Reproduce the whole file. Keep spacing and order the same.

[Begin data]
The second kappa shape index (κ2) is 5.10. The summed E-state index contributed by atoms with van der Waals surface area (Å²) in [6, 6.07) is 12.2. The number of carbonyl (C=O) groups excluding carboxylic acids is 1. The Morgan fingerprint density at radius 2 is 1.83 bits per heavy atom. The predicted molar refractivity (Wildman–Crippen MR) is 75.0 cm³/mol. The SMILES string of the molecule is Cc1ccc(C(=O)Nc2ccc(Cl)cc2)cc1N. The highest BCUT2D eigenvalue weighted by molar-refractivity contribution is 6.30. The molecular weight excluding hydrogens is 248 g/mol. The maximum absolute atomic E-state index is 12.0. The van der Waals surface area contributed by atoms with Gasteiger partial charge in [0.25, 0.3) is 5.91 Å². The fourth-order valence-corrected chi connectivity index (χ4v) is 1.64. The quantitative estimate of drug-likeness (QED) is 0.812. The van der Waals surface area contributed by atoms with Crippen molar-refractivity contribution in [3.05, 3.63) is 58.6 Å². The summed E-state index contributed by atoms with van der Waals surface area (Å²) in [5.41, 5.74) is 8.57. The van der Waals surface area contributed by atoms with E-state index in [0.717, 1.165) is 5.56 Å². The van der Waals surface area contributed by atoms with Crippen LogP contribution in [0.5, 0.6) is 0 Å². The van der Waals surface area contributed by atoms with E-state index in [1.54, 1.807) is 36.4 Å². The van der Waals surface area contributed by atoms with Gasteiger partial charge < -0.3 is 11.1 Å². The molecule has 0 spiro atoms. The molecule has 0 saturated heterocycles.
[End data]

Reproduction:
The second kappa shape index (κ2) is 5.10. The summed E-state index contributed by atoms with van der Waals surface area (Å²) in [6, 6.07) is 12.2. The number of carbonyl (C=O) groups excluding carboxylic acids is 1. The Morgan fingerprint density at radius 2 is 1.83 bits per heavy atom. The predicted molar refractivity (Wildman–Crippen MR) is 75.0 cm³/mol. The SMILES string of the molecule is Cc1ccc(C(=O)Nc2ccc(Cl)cc2)cc1N. The highest BCUT2D eigenvalue weighted by molar-refractivity contribution is 6.30. The molecular weight excluding hydrogens is 248 g/mol. The maximum absolute atomic E-state index is 12.0. The van der Waals surface area contributed by atoms with Gasteiger partial charge in [0.25, 0.3) is 5.91 Å². The fourth-order valence-corrected chi connectivity index (χ4v) is 1.64. The quantitative estimate of drug-likeness (QED) is 0.812. The van der Waals surface area contributed by atoms with Crippen molar-refractivity contribution in [3.05, 3.63) is 58.6 Å². The summed E-state index contributed by atoms with van der Waals surface area (Å²) in [5.41, 5.74) is 8.57. The van der Waals surface area contributed by atoms with E-state index in [0.717, 1.165) is 5.56 Å². The van der Waals surface area contributed by atoms with Crippen LogP contribution in [0.5, 0.6) is 0 Å². The van der Waals surface area contributed by atoms with E-state index in [1.54, 1.807) is 36.4 Å². The van der Waals surface area contributed by atoms with Gasteiger partial charge < -0.3 is 11.1 Å². The molecule has 0 spiro atoms. The molecule has 0 saturated heterocycles.